UK Growth Forecasts Cut for the Next 5 Years
The Office for Budget Responsibility (OBR) had previously forecast that the economy would grow 2.4% this year, but is now predicting a rate of 2.0%. The amount the government is expected to have to borrow this year has fallen, but it has gone up for the next three. MP John McDonnell notes that the cuts […]
The Office for Budget Responsibility (OBR) had previously forecast that the economy would grow 2.4% this year, but is now predicting a rate of 2.0%. The amount the government is expected to have to borrow this year has fallen, but it has gone up for the next three.
MP John McDonnell notes that the cuts hit women hardest, stating that “The highest burden of the cuts in terms of services and in terms of increased taxes are falling on the lowest paid, but also in particular, women. 80% of the cuts are falling on women… It’s women with children, but also older women, those ones who have the caring responsibilities in their families.”
As noted by Robert Chote, Chairman of the Office for Budget Responsibility:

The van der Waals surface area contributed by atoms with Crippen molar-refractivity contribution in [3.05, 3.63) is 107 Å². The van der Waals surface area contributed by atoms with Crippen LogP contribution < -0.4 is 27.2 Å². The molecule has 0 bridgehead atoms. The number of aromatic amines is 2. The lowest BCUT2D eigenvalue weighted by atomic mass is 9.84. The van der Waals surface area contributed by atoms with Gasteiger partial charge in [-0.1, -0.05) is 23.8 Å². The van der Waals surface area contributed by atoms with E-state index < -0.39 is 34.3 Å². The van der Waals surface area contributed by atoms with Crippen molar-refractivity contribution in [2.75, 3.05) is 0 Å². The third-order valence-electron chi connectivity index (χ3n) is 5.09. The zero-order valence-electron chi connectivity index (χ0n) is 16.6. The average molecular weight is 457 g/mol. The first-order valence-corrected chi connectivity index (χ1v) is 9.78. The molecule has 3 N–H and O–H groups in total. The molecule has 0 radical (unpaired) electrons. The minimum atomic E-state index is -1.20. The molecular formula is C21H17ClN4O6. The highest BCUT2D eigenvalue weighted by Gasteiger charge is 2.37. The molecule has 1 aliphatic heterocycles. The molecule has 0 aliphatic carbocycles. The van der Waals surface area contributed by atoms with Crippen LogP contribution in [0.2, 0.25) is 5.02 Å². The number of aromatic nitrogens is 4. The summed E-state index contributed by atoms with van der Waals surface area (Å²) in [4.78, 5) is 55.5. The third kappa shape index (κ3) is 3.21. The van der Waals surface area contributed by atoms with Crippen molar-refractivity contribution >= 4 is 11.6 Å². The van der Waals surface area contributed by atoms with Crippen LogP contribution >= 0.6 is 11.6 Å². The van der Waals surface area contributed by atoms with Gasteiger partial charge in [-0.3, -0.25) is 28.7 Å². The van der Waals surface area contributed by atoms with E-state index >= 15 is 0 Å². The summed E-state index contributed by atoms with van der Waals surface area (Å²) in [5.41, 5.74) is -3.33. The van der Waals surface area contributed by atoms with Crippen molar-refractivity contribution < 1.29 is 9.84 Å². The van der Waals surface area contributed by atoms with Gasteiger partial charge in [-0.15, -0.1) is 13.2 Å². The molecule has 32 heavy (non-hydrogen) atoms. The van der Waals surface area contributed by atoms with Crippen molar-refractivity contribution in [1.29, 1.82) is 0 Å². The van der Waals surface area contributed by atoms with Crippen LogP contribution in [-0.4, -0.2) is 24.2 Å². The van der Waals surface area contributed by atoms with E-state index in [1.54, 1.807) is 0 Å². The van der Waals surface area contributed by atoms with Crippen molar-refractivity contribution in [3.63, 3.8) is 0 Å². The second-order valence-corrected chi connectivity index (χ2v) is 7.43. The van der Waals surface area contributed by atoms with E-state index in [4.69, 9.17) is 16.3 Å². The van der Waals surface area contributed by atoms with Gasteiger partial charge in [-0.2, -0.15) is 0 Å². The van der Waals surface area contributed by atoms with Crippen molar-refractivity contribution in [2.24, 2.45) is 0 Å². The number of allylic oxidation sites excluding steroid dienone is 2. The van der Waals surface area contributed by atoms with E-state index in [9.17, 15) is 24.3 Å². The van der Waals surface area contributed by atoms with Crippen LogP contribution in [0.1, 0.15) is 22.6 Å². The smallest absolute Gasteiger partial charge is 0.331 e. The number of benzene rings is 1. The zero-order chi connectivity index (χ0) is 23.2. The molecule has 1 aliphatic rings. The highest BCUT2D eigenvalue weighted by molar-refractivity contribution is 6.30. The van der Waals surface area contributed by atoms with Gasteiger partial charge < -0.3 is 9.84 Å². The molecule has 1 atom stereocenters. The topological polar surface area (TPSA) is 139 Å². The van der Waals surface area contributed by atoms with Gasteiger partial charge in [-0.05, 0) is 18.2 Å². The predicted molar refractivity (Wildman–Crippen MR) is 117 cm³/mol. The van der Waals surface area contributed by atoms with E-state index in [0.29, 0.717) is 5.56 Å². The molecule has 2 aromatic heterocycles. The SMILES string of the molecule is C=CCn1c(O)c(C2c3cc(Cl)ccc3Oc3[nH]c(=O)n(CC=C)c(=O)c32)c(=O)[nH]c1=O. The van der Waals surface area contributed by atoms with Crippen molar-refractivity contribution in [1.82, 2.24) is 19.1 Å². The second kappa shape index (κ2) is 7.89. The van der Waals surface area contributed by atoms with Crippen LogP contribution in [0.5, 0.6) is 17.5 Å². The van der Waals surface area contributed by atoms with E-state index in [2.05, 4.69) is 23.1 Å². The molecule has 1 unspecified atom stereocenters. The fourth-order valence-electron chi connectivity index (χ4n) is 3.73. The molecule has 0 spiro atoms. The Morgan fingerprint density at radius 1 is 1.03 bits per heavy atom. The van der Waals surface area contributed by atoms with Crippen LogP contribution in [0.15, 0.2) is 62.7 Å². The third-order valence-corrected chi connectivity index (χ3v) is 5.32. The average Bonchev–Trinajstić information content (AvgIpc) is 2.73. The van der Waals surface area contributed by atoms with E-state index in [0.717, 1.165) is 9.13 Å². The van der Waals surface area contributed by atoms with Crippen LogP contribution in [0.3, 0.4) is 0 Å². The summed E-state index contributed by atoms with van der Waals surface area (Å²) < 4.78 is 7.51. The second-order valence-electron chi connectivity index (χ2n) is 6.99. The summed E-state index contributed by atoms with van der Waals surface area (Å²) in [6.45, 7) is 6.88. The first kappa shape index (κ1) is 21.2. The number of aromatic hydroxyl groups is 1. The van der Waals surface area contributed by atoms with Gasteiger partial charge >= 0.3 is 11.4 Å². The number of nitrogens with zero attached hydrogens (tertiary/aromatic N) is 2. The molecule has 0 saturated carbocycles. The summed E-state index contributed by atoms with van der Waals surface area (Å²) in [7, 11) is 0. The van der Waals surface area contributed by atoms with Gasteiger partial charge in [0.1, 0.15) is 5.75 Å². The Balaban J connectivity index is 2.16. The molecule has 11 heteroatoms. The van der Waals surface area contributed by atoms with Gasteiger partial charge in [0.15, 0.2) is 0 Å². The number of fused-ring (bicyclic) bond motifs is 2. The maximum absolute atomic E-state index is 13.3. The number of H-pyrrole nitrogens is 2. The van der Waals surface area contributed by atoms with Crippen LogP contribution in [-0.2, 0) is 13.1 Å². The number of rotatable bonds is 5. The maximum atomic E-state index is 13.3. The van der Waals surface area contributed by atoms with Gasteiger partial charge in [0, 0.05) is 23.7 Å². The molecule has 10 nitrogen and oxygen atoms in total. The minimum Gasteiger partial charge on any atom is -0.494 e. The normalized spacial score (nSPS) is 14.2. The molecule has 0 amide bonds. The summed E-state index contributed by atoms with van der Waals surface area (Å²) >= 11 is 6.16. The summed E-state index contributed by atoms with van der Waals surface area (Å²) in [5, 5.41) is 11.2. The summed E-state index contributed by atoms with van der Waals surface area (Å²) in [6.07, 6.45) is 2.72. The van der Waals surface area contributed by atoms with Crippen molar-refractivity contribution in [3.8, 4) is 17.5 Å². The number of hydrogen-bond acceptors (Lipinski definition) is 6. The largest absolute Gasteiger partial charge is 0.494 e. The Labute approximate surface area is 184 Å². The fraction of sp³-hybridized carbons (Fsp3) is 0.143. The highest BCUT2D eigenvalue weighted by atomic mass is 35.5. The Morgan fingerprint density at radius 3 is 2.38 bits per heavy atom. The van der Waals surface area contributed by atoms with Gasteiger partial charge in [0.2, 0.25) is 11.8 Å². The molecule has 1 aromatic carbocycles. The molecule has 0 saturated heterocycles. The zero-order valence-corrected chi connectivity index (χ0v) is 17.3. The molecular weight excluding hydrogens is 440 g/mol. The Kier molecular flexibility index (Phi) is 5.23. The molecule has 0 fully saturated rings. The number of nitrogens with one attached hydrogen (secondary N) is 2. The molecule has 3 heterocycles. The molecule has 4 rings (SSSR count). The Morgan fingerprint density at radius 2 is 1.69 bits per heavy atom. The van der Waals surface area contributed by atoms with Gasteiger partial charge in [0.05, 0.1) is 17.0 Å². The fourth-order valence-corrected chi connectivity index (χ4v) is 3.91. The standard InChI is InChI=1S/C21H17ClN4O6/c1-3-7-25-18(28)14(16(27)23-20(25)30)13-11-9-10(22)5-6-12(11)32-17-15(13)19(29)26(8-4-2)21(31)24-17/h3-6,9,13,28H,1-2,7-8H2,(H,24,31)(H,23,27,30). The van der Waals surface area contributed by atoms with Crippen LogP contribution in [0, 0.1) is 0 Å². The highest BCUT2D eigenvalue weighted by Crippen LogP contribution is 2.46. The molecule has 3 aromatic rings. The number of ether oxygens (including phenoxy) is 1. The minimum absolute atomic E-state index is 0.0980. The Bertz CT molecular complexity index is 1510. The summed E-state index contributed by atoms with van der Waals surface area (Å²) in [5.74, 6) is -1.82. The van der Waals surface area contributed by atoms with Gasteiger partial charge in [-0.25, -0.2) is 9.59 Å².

If the Chancellor had done nothing in his Budget today, the £10 billion surplus he was aiming for in 2019-20 in November would have become a £3 billion deficit. But the measures he has announced today almost exactly reverse this deterioration and get him back to a £10 billion surplus. He has achieved the bulk of this in five main ways:
• First, he has cut his planned limit on day-to-day departmental spending in 2019-20 by around £2 billion. This, together with almost £2 billion of new spending commitments announced in the Budget, will be funded by a £650 million cut in overseas aid and £3.5 billion of as-yet unidentified departmental cuts to be delivered by an ‘efficiency review’ that will report in 2018;
• Second, he has decided not to compensate public sector employers for an increase in the pension contributions they have to make. This reduces borrowing by £2 billion;
• Third, he has moved £1.6 billion of planned departmental capital spending out of 2019-20 and into the previous two years, which the Treasury describes as “accelerating investment plans”;
• Fourth, he has delayed by two years the decision he announced in July to make large companies pay corporation tax three months earlier than they do now. The Treasury says it is doing this “to give businesses more time to prepare”. It also shifts £6 billion of tax receipts into 2019-20 and £3.6 billion into 2020-21, out of the previous two years. But it has no impact on receipts thereafter;
• Fifth, as Iain Duncan Smith announced last week, the Government has tightened the eligibility criteria for disability benefits, after earlier reforms delivered only around 25 per cent of the savings it was looking for. This will reduce borrowing by £1.3 billion.